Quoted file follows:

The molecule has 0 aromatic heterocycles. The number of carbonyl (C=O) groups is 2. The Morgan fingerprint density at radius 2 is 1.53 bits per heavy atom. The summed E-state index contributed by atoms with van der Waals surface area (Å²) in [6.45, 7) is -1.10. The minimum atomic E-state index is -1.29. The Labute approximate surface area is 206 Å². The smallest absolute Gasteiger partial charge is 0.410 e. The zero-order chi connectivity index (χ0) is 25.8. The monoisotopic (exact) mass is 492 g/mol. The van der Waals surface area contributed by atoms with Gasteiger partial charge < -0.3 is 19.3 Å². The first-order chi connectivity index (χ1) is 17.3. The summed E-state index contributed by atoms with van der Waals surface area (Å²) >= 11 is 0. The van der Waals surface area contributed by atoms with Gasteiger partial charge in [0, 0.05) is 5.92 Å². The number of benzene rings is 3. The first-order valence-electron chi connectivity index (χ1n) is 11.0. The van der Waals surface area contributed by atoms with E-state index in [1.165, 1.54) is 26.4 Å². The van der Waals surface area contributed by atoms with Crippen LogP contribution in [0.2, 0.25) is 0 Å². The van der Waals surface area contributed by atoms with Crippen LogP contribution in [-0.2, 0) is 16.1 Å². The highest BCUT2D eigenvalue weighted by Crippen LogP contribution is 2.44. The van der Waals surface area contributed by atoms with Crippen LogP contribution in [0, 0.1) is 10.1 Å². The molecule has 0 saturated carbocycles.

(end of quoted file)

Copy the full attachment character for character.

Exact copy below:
The molecule has 0 aromatic heterocycles. The number of carbonyl (C=O) groups is 2. The Morgan fingerprint density at radius 2 is 1.53 bits per heavy atom. The summed E-state index contributed by atoms with van der Waals surface area (Å²) in [6.45, 7) is -1.10. The minimum atomic E-state index is -1.29. The Labute approximate surface area is 206 Å². The smallest absolute Gasteiger partial charge is 0.410 e. The zero-order chi connectivity index (χ0) is 25.8. The monoisotopic (exact) mass is 492 g/mol. The van der Waals surface area contributed by atoms with Gasteiger partial charge < -0.3 is 19.3 Å². The first-order chi connectivity index (χ1) is 17.3. The summed E-state index contributed by atoms with van der Waals surface area (Å²) >= 11 is 0. The van der Waals surface area contributed by atoms with Gasteiger partial charge in [0, 0.05) is 5.92 Å². The number of benzene rings is 3. The first-order valence-electron chi connectivity index (χ1n) is 11.0. The van der Waals surface area contributed by atoms with E-state index in [1.165, 1.54) is 26.4 Å². The van der Waals surface area contributed by atoms with Crippen LogP contribution in [0.2, 0.25) is 0 Å². The van der Waals surface area contributed by atoms with Crippen LogP contribution in [-0.2, 0) is 16.1 Å². The highest BCUT2D eigenvalue weighted by Crippen LogP contribution is 2.44. The van der Waals surface area contributed by atoms with Crippen LogP contribution in [0, 0.1) is 10.1 Å². The molecule has 0 saturated carbocycles.